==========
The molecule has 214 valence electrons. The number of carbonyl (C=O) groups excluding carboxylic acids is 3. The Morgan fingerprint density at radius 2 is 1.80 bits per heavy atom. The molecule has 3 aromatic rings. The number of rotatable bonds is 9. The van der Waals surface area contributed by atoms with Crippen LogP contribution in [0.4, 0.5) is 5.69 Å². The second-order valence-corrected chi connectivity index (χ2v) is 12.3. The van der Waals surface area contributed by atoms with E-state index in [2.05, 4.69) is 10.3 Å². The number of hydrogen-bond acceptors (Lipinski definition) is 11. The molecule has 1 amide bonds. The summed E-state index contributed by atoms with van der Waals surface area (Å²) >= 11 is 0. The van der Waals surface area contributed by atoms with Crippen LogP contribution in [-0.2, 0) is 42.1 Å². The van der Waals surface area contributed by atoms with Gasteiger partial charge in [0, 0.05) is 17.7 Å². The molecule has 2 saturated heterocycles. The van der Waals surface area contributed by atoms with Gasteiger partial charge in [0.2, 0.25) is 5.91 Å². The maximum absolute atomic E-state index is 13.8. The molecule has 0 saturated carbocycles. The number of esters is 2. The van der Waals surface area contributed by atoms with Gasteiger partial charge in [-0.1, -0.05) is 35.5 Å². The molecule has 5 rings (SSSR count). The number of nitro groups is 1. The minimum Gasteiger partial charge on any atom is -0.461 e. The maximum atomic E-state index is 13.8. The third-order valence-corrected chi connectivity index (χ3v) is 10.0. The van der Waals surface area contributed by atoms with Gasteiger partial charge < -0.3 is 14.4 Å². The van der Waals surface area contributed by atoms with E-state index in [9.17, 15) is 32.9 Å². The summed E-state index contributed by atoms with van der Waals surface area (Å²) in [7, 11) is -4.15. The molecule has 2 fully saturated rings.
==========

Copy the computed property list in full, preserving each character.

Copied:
The molecule has 214 valence electrons. The number of carbonyl (C=O) groups excluding carboxylic acids is 3. The Morgan fingerprint density at radius 2 is 1.80 bits per heavy atom. The molecule has 3 aromatic rings. The number of rotatable bonds is 9. The van der Waals surface area contributed by atoms with Crippen LogP contribution in [0.4, 0.5) is 5.69 Å². The second-order valence-corrected chi connectivity index (χ2v) is 12.3. The van der Waals surface area contributed by atoms with E-state index in [2.05, 4.69) is 10.3 Å². The number of hydrogen-bond acceptors (Lipinski definition) is 11. The molecule has 1 amide bonds. The summed E-state index contributed by atoms with van der Waals surface area (Å²) >= 11 is 0. The van der Waals surface area contributed by atoms with Crippen LogP contribution in [-0.2, 0) is 42.1 Å². The van der Waals surface area contributed by atoms with Gasteiger partial charge in [0, 0.05) is 17.7 Å². The molecule has 2 saturated heterocycles. The van der Waals surface area contributed by atoms with Gasteiger partial charge in [0.2, 0.25) is 5.91 Å². The maximum absolute atomic E-state index is 13.8. The molecule has 0 saturated carbocycles. The number of esters is 2. The van der Waals surface area contributed by atoms with Gasteiger partial charge in [-0.1, -0.05) is 35.5 Å². The molecule has 5 rings (SSSR count). The number of nitro groups is 1. The minimum Gasteiger partial charge on any atom is -0.461 e. The maximum atomic E-state index is 13.8. The third-order valence-corrected chi connectivity index (χ3v) is 10.0. The van der Waals surface area contributed by atoms with Gasteiger partial charge < -0.3 is 14.4 Å². The van der Waals surface area contributed by atoms with E-state index in [9.17, 15) is 32.9 Å². The summed E-state index contributed by atoms with van der Waals surface area (Å²) in [7, 11) is -4.15. The molecule has 2 fully saturated rings.